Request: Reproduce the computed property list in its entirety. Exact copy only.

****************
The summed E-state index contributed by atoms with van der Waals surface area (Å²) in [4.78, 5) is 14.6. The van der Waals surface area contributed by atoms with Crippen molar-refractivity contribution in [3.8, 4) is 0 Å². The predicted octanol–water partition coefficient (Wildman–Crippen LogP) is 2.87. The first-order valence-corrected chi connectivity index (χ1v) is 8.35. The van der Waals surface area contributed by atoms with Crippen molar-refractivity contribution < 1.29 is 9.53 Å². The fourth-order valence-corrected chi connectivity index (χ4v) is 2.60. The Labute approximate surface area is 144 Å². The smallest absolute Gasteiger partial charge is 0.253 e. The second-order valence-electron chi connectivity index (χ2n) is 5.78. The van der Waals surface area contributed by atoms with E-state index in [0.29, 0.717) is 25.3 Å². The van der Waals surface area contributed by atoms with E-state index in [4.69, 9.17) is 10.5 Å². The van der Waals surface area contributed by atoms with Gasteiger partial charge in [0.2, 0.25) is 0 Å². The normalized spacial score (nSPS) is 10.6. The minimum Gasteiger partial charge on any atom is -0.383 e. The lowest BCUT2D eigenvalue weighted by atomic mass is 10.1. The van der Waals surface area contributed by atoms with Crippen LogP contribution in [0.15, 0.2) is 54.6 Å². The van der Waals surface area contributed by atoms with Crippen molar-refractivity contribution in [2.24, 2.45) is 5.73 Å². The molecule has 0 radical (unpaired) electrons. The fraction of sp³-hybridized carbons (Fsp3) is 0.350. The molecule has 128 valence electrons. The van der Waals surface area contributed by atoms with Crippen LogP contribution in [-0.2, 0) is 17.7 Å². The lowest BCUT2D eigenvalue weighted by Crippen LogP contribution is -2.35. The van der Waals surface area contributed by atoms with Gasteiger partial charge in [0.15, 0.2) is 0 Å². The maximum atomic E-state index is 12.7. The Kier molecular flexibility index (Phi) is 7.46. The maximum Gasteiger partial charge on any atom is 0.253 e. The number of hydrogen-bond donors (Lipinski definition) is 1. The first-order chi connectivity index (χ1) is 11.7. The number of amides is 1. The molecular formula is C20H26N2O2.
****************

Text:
The summed E-state index contributed by atoms with van der Waals surface area (Å²) in [4.78, 5) is 14.6. The van der Waals surface area contributed by atoms with Crippen molar-refractivity contribution in [3.8, 4) is 0 Å². The predicted octanol–water partition coefficient (Wildman–Crippen LogP) is 2.87. The first-order valence-corrected chi connectivity index (χ1v) is 8.35. The van der Waals surface area contributed by atoms with Crippen molar-refractivity contribution < 1.29 is 9.53 Å². The fourth-order valence-corrected chi connectivity index (χ4v) is 2.60. The Labute approximate surface area is 144 Å². The smallest absolute Gasteiger partial charge is 0.253 e. The second-order valence-electron chi connectivity index (χ2n) is 5.78. The van der Waals surface area contributed by atoms with E-state index in [0.29, 0.717) is 25.3 Å². The van der Waals surface area contributed by atoms with E-state index in [4.69, 9.17) is 10.5 Å². The van der Waals surface area contributed by atoms with Gasteiger partial charge in [0.2, 0.25) is 0 Å². The normalized spacial score (nSPS) is 10.6. The minimum Gasteiger partial charge on any atom is -0.383 e. The lowest BCUT2D eigenvalue weighted by atomic mass is 10.1. The van der Waals surface area contributed by atoms with Crippen LogP contribution in [0.15, 0.2) is 54.6 Å². The van der Waals surface area contributed by atoms with Crippen molar-refractivity contribution in [2.24, 2.45) is 5.73 Å². The molecule has 0 radical (unpaired) electrons. The fraction of sp³-hybridized carbons (Fsp3) is 0.350. The molecule has 128 valence electrons. The van der Waals surface area contributed by atoms with Crippen LogP contribution in [-0.2, 0) is 17.7 Å². The lowest BCUT2D eigenvalue weighted by Crippen LogP contribution is -2.35. The van der Waals surface area contributed by atoms with Gasteiger partial charge in [0.15, 0.2) is 0 Å². The maximum atomic E-state index is 12.7. The Kier molecular flexibility index (Phi) is 7.46. The maximum Gasteiger partial charge on any atom is 0.253 e. The number of hydrogen-bond donors (Lipinski definition) is 1. The first-order chi connectivity index (χ1) is 11.7. The number of amides is 1. The molecular formula is C20H26N2O2.